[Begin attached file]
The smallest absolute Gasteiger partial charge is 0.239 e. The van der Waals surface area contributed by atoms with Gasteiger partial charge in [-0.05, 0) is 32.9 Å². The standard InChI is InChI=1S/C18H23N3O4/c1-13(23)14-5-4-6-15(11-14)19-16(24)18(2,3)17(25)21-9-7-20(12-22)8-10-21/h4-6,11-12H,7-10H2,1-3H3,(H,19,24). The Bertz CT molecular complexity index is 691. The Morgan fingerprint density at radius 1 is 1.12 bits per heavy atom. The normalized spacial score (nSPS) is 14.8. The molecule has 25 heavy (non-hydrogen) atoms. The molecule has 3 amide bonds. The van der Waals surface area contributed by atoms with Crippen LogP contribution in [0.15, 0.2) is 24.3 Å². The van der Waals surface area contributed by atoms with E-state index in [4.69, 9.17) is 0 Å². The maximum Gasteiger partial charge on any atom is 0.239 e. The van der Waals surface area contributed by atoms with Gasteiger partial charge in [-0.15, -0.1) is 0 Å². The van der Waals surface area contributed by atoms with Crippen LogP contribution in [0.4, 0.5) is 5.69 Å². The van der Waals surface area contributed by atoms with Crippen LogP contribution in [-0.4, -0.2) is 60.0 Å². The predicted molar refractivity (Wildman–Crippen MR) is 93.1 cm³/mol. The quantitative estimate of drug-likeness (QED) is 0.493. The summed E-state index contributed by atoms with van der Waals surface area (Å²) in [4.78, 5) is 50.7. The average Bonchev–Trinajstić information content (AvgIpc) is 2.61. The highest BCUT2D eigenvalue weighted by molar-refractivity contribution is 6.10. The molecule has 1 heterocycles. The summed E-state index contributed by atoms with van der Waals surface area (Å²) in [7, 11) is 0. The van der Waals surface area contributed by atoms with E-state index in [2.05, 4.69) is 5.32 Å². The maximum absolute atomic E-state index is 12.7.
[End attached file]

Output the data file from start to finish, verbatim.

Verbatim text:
The smallest absolute Gasteiger partial charge is 0.239 e. The van der Waals surface area contributed by atoms with Gasteiger partial charge in [-0.05, 0) is 32.9 Å². The standard InChI is InChI=1S/C18H23N3O4/c1-13(23)14-5-4-6-15(11-14)19-16(24)18(2,3)17(25)21-9-7-20(12-22)8-10-21/h4-6,11-12H,7-10H2,1-3H3,(H,19,24). The Bertz CT molecular complexity index is 691. The Morgan fingerprint density at radius 1 is 1.12 bits per heavy atom. The normalized spacial score (nSPS) is 14.8. The molecule has 25 heavy (non-hydrogen) atoms. The molecule has 3 amide bonds. The van der Waals surface area contributed by atoms with Crippen LogP contribution in [0.15, 0.2) is 24.3 Å². The van der Waals surface area contributed by atoms with E-state index in [4.69, 9.17) is 0 Å². The maximum Gasteiger partial charge on any atom is 0.239 e. The van der Waals surface area contributed by atoms with Gasteiger partial charge in [-0.15, -0.1) is 0 Å². The van der Waals surface area contributed by atoms with Crippen LogP contribution in [0.4, 0.5) is 5.69 Å². The van der Waals surface area contributed by atoms with Crippen LogP contribution in [-0.4, -0.2) is 60.0 Å². The predicted molar refractivity (Wildman–Crippen MR) is 93.1 cm³/mol. The quantitative estimate of drug-likeness (QED) is 0.493. The summed E-state index contributed by atoms with van der Waals surface area (Å²) in [4.78, 5) is 50.7. The average Bonchev–Trinajstić information content (AvgIpc) is 2.61. The highest BCUT2D eigenvalue weighted by molar-refractivity contribution is 6.10. The molecule has 1 heterocycles. The summed E-state index contributed by atoms with van der Waals surface area (Å²) in [7, 11) is 0. The van der Waals surface area contributed by atoms with E-state index in [2.05, 4.69) is 5.32 Å². The maximum absolute atomic E-state index is 12.7.